de·gree | \ di-ˈgrē \

Definition of degree 

1 : a step or stage in a process, course, or order of classification advanced by degrees We all know that you're only three degrees away from all sorts of interesting and even famous people on social media. —Alex Proud

2a : a rank or grade of official, ecclesiastical, or social position people of low degree

b archaic : a particular standing especially as to dignity or worth

c : the civil (see civil sense 4) condition or status of a person

3 genealogy : a step in a direct line of descent or in the line of ascent to a common ancestor

4a obsolete : step, stair

b archaic : a member of a series arranged in steps (as of parts of a structure)

5 medical : a measure of damage to tissue caused by injury or disease — compare first-degree burn, second-degree burn, third-degree burn

6a : the extent, measure, or scope of an action, condition, or relation different in degree but not in kind requiring a high degree of skill

b : relative intensity a high degree of stress

c grammar : one of the forms or sets of forms used in the comparison of an adjective or adverb

d law : a legal measure of guilt or negligence found guilty of murder in the first degree

7a education : a title conferred on students by a college, university, or professional school on completion of a program of study earned her four-year degree associate's degrees has a degree in psychology

b : a grade of membership attained in a ritualistic order or society received his first degree in the Knights of Columbus

c : an academic title conferred to honor distinguished achievement or service The actor was presented with an honorary degree.

d : the formal ceremonies observed in the conferral of such a distinction

8 mathematics : a unit of measure for angles equal to an angle with its vertex at the center of a circle and its sides cutting off ¹/₃₆₀ of the circumference a fifteen degree angle 47 degrees Latitude also : a unit of measure for arcs of a circle equal to the amount of arc that subtends a central angle of one degree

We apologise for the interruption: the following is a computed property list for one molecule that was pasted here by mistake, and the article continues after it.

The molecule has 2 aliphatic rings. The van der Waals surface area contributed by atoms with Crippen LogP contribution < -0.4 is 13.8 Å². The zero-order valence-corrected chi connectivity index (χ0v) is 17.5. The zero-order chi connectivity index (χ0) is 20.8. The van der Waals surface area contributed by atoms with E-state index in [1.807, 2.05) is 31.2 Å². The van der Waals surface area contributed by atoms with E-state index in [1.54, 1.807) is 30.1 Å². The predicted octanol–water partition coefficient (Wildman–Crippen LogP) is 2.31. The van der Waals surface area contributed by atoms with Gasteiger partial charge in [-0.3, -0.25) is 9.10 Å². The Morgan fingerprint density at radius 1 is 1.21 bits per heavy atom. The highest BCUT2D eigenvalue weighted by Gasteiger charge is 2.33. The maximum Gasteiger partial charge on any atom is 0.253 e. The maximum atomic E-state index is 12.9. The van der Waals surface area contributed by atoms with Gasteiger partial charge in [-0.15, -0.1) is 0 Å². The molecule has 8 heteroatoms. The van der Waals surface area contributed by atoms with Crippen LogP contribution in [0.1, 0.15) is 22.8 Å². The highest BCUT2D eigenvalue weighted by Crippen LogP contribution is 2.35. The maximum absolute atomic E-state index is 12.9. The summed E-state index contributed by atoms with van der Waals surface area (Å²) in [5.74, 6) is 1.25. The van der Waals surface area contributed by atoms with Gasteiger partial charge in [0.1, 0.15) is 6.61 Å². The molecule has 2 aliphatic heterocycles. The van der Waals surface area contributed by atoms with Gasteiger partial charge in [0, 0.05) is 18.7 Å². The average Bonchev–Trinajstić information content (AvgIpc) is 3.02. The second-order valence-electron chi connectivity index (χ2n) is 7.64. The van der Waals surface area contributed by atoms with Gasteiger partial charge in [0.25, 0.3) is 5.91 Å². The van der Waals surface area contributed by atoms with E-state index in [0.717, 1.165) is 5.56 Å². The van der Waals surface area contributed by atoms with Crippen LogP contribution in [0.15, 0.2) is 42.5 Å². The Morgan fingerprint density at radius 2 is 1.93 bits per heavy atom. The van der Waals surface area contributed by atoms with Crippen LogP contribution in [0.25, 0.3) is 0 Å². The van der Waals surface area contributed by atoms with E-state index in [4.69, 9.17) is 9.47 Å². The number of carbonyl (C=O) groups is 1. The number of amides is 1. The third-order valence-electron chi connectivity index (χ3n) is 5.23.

9 archaic : a position or space on the earth or in the heavens as measured by degrees of latitude

10 music

a : a step, note, or tone of a scale

b : a line or space of the musical staff

11 : one of the divisions or intervals marked on a scale of a measuring instrument specifically : any of various units for measuring temperature 350 degrees Fahrenheit

12 mathematics

a : the sum of the exponents of the variables in the term of highest degree in a polynomial, polynomial function, or polynomial equation

b : the sum of the exponents of the variable factors of a monomial

c : the greatest power of the derivative of highest order in a differential equation after the equation has been rationalized (see rationalize sense 2) and cleared of fractions with respect to the derivative

to a degree

1 : to a remarkable extent : exceedingly I felt desolate to a degree —Charlotte Brontë

2 : in a small way to a degree he succeeded

Illustration of degree

Illustration of degree

degree 8

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Other words from degree

degreed \-ˈgrēd \ adjective

Examples of degree in a Sentence

There are 360 degrees in a circle. These trees will thrive, to a greater or lesser degree, in a number of climates.

Recent Examples on the Web